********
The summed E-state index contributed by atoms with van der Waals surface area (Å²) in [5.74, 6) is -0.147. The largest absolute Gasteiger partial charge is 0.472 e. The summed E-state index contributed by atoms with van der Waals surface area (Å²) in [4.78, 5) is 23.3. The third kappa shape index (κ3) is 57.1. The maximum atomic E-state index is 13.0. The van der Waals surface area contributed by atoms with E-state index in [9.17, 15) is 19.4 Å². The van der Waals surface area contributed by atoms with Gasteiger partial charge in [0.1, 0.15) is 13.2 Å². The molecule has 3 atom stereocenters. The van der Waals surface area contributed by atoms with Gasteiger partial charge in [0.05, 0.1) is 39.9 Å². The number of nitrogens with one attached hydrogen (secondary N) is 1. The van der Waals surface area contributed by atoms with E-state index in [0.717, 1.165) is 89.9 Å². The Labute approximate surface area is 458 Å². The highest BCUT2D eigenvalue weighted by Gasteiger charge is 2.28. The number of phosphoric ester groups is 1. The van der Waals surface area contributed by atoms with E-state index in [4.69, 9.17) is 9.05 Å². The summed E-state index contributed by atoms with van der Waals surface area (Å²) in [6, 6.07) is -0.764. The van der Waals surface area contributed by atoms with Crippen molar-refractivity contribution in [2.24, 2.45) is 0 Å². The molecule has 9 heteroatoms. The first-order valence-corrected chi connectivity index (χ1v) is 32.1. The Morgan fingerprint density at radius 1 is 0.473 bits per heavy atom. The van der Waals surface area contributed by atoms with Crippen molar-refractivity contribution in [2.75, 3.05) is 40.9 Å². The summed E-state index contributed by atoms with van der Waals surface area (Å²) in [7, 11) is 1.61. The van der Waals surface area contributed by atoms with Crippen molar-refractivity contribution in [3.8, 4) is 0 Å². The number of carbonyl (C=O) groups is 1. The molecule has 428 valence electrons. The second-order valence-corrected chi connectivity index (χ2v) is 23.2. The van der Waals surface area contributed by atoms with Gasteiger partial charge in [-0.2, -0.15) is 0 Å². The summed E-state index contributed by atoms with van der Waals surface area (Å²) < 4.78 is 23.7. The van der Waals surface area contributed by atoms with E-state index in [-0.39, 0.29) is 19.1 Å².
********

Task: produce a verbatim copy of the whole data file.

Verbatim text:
The summed E-state index contributed by atoms with van der Waals surface area (Å²) in [5.74, 6) is -0.147. The largest absolute Gasteiger partial charge is 0.472 e. The summed E-state index contributed by atoms with van der Waals surface area (Å²) in [4.78, 5) is 23.3. The third kappa shape index (κ3) is 57.1. The maximum atomic E-state index is 13.0. The van der Waals surface area contributed by atoms with E-state index in [9.17, 15) is 19.4 Å². The van der Waals surface area contributed by atoms with Gasteiger partial charge in [0.1, 0.15) is 13.2 Å². The molecule has 3 atom stereocenters. The van der Waals surface area contributed by atoms with Gasteiger partial charge in [0.05, 0.1) is 39.9 Å². The number of nitrogens with one attached hydrogen (secondary N) is 1. The van der Waals surface area contributed by atoms with E-state index in [0.717, 1.165) is 89.9 Å². The Labute approximate surface area is 458 Å². The highest BCUT2D eigenvalue weighted by Gasteiger charge is 2.28. The number of phosphoric ester groups is 1. The van der Waals surface area contributed by atoms with E-state index in [4.69, 9.17) is 9.05 Å². The summed E-state index contributed by atoms with van der Waals surface area (Å²) in [6, 6.07) is -0.764. The van der Waals surface area contributed by atoms with Crippen molar-refractivity contribution in [2.24, 2.45) is 0 Å². The molecule has 9 heteroatoms. The first-order valence-corrected chi connectivity index (χ1v) is 32.1. The Morgan fingerprint density at radius 1 is 0.473 bits per heavy atom. The van der Waals surface area contributed by atoms with Crippen molar-refractivity contribution in [2.75, 3.05) is 40.9 Å². The summed E-state index contributed by atoms with van der Waals surface area (Å²) in [7, 11) is 1.61. The van der Waals surface area contributed by atoms with Crippen molar-refractivity contribution in [3.8, 4) is 0 Å². The number of carbonyl (C=O) groups is 1. The molecule has 428 valence electrons. The second-order valence-corrected chi connectivity index (χ2v) is 23.2. The van der Waals surface area contributed by atoms with Gasteiger partial charge in [-0.2, -0.15) is 0 Å². The summed E-state index contributed by atoms with van der Waals surface area (Å²) < 4.78 is 23.7. The van der Waals surface area contributed by atoms with E-state index in [-0.39, 0.29) is 19.1 Å².